One of the reasons Michael and I blog, is to force ourselves to be continually learning. I built the first version of my real estate waterfall model, because I wanted to better understand the mechanics of modeling an equity waterfall with IRR hurdles. Michael started his Understanding Leases Series, because there were nuances of modeling complicated (and less complicated) lease provisions that he wanted to understand better. Most of the ideas for my posts come from a curiosity to understand the why and how behind the things we do in commercial real estate.
Note: This post was originally written in 2015. The model has since been updated several times, but the commentary remains from 2015.
One concept I’ve wanted to explore deeper, is the concept of using the s-curve (sigmoid growth curve) to forecast development/project cash flows. Now I’d seen this used professionally, but had never built a model with an s-curve before and didn’t entirely understand the formulas behind this method of distributing cash flows. So I set out to build a basic real estate development cash flow model that incorporated this concept.
What is the S-Curve Method?
If you’re unfamiliar with modeling development cash flows using an s-curve, the concept is simple. Most project costs are not spent linearly (or straight-line). You typically start by spending less per period in the earlier months while you’re ramping up construction, spend more per period in the middle months when construction is humming along, and then less per period in the latter months as construction winds down. The result, if you graph the cumulative cash outflows, looks like an ‘S’ tipped on its side. And interestingly enough, if you graph the cash flows by period, the resulting graph is a normal distribution (think back to your statistics courses in college).
Knowing what I wanted, but not entirely sure of how to accomplish it, I opened up Excel and plunked out a basic layout with inputs. The inputs would be 1) Budget Item, 2) Amount Per Item, 3) Cash Flow Distribution Method (Straight-line, S-Curve, and Manual Input), 4) Start Month (when cash flows for each budget item begin), and 5) Length (how many months cash flows will occur for each budget item). I would also later add an Analysis Start Date and an “S-Curve Distribution” input to change the steepness (i.e. standard deviation) of the normal distribution curve. I then laid out the cash flow periods, and wrote conditional formatting formulas and logic statements to model the “Straight-Line” and “Manual Input” options for the “Cash Flow Distribution Method.”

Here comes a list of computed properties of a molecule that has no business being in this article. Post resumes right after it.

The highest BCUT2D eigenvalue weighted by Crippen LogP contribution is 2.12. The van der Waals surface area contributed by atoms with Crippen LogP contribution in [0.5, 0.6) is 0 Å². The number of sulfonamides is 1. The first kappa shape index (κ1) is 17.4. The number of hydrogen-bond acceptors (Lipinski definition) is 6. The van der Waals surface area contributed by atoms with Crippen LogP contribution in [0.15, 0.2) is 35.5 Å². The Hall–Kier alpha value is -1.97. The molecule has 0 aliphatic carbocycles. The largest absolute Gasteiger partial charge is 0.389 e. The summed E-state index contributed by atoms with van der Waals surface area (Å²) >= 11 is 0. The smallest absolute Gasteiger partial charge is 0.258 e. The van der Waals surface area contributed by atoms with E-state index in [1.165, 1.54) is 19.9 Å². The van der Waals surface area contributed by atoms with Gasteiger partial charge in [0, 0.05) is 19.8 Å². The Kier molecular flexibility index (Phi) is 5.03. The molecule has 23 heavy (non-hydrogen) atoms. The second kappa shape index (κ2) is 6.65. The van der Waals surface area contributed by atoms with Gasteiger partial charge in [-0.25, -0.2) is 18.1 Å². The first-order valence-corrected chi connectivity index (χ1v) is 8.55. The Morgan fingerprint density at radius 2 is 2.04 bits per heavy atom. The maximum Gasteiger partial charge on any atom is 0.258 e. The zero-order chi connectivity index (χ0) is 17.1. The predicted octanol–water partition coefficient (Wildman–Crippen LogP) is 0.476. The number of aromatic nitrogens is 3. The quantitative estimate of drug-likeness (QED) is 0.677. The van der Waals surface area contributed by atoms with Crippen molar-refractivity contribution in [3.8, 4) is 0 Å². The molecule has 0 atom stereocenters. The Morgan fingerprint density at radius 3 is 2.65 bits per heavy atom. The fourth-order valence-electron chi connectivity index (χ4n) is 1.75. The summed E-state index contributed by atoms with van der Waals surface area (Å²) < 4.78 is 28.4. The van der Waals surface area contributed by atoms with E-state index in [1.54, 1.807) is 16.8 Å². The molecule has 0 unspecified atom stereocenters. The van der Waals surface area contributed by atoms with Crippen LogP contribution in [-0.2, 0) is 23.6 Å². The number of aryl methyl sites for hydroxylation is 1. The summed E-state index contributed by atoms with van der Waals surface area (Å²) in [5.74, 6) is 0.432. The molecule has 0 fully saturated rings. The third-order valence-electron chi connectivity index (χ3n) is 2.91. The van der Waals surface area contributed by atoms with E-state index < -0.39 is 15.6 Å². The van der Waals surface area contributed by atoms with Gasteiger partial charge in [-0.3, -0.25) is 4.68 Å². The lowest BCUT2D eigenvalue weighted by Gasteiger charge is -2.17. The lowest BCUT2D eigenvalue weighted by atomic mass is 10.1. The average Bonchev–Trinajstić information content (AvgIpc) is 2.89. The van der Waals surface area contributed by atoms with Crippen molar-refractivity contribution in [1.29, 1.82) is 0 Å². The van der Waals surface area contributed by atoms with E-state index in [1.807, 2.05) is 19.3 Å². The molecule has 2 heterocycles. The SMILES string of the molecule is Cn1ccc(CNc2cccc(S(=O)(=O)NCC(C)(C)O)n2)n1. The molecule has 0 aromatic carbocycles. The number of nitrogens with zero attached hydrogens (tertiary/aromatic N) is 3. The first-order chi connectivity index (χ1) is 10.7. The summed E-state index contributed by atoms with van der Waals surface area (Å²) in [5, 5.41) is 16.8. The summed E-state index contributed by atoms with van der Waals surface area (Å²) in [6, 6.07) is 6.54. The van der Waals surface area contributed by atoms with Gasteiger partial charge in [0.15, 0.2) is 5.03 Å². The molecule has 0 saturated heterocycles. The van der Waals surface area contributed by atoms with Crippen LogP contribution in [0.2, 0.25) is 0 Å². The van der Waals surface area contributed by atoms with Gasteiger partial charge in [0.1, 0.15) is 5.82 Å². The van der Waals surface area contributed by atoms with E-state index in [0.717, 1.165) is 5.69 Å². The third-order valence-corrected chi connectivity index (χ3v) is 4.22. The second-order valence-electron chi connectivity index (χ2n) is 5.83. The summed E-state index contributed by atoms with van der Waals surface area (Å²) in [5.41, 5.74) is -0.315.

With the easy part done, I turned to the S-Curve formula. I had a few ideas of how to do this, but as I often do and to avoid reinventing the wheel, I opened up a browser window and went to Google. I wasn’t entirely sure what to look for, so I began searching different keywords and phrases related to s-curve, real estate, and development. I found an Excel add-in that models an S-curve, numerous academic discussions on the sigmoid growth curve, and a few forums where people were asking how to do exactly what I wanted to do but with few satisfactory responses. Then, I came across a post from Ben Bulloch on MrExcel.com. Ben had come up with a very good normally-distributed s-curve generation formula for spreading project costs over a number of months – it was exactly what I was looking for.
Watch the S-Curve Tutorial and Download the Excel Model
With a few tweaks, I was able to incorporate Ben’s formula and thus, complete my basic development budget cash flow distribution model using the s-curve method. I’ve recorded a video that guides you through using the model, as well as how to expand the number of budget items to fit your specific project. You’ll find below, a link to download the model for yourself.
Note: This was recorded in 2015 – so please excuse the poor audio quality! Also, the model has been improved some since it was originally released, but the core components remain the same.
Download the Construction Draw Forecasting Module with S-Curve Module
To make this model accessible to everyone, it is offered on a “Pay What You’re Able” basis with no minimum (enter $0 if you’d like) or maximum (your support helps keep the content coming – typical real estate Excel modules sell for $100 – $300+ per license). Just enter a price together with an email address to send the download link to, and then click ‘Continue’. If you have any questions about our “Pay What You’re Able” program or why we offer our models on this basis, please reach out to either Michael or Spencer.
We regularly update the model (see version notes). Paid contributors to the model receive a new download link via email each time the model is updated.
- Fixed issue where ‘Hard Costs S-Curve Cumulative’ graph was not pulling from the wrong line, and therefore was not illustrating the S-Curve
- Renamed ‘Hard Costs – Cumulative’ line to ‘Hard Costs (S-Curve) – Cumulative’
- Small formatting changes to the graphs
- Converted S-Curve formula to use numeric periods, rather than date periods; make integration into separate models much easier
- Updated Error Check formula to use ROUND() function to eliminate false-error results due to Excel’s 15 decimal limit
- Time zero date now ends as of Analysis Start
- Added main header
- Added ‘Month’ in-cell label to date/period headers
- Combined three tabs in one, to make adding new line items easier
- Added time zero logic
- Updated S-Curve column charts to pull from S-Curve range
- Renamed worksheet to ‘Construction CF’
- Removed $USD symbol to accommodate non-US users
- Added a ‘Total Construction Costs by Period’ colum chart
- Removed ‘Length’ input; replaced with Start/End Month logic
- Misc. formatting enhancements
- Initial release